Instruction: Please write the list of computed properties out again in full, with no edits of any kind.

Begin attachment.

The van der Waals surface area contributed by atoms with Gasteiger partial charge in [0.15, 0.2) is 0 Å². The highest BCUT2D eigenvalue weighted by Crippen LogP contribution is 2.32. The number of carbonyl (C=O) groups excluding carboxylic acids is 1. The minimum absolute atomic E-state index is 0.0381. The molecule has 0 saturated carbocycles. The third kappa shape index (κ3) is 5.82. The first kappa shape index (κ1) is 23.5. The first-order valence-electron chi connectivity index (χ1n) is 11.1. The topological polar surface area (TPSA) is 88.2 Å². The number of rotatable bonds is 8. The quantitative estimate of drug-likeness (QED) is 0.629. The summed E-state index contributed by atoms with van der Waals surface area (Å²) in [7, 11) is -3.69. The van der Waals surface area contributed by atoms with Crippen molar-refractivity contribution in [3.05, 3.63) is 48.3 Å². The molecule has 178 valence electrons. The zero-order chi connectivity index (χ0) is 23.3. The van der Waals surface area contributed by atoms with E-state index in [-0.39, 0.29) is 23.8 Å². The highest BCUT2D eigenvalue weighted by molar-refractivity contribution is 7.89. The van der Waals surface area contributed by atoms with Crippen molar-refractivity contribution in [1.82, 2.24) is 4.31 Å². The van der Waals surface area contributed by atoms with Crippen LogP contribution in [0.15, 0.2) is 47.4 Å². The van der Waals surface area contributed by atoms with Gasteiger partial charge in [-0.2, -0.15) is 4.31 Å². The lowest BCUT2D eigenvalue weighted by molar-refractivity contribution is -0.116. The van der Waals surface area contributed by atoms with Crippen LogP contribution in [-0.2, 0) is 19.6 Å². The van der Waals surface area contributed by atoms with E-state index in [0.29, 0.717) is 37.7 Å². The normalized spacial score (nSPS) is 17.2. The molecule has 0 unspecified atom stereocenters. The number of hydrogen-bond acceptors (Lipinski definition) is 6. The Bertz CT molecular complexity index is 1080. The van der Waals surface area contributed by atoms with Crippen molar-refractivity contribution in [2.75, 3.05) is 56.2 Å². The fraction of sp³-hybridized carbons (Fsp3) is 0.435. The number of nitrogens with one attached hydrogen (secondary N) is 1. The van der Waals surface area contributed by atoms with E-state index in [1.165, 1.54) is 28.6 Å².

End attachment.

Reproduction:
The van der Waals surface area contributed by atoms with Gasteiger partial charge in [0.15, 0.2) is 0 Å². The highest BCUT2D eigenvalue weighted by Crippen LogP contribution is 2.32. The number of carbonyl (C=O) groups excluding carboxylic acids is 1. The minimum absolute atomic E-state index is 0.0381. The molecule has 0 saturated carbocycles. The third kappa shape index (κ3) is 5.82. The first kappa shape index (κ1) is 23.5. The first-order valence-electron chi connectivity index (χ1n) is 11.1. The topological polar surface area (TPSA) is 88.2 Å². The number of rotatable bonds is 8. The quantitative estimate of drug-likeness (QED) is 0.629. The summed E-state index contributed by atoms with van der Waals surface area (Å²) in [7, 11) is -3.69. The van der Waals surface area contributed by atoms with Crippen molar-refractivity contribution in [3.05, 3.63) is 48.3 Å². The molecule has 178 valence electrons. The zero-order chi connectivity index (χ0) is 23.3. The van der Waals surface area contributed by atoms with E-state index in [-0.39, 0.29) is 23.8 Å². The highest BCUT2D eigenvalue weighted by molar-refractivity contribution is 7.89. The van der Waals surface area contributed by atoms with Crippen molar-refractivity contribution in [1.82, 2.24) is 4.31 Å². The van der Waals surface area contributed by atoms with Crippen LogP contribution in [0.15, 0.2) is 47.4 Å². The van der Waals surface area contributed by atoms with Gasteiger partial charge in [-0.2, -0.15) is 4.31 Å². The lowest BCUT2D eigenvalue weighted by molar-refractivity contribution is -0.116. The van der Waals surface area contributed by atoms with Crippen LogP contribution in [-0.2, 0) is 19.6 Å². The van der Waals surface area contributed by atoms with E-state index in [0.29, 0.717) is 37.7 Å². The normalized spacial score (nSPS) is 17.2. The molecule has 0 unspecified atom stereocenters. The number of hydrogen-bond acceptors (Lipinski definition) is 6. The Bertz CT molecular complexity index is 1080. The van der Waals surface area contributed by atoms with Crippen molar-refractivity contribution in [2.75, 3.05) is 56.2 Å². The fraction of sp³-hybridized carbons (Fsp3) is 0.435. The number of nitrogens with one attached hydrogen (secondary N) is 1. The van der Waals surface area contributed by atoms with E-state index in [1.165, 1.54) is 28.6 Å².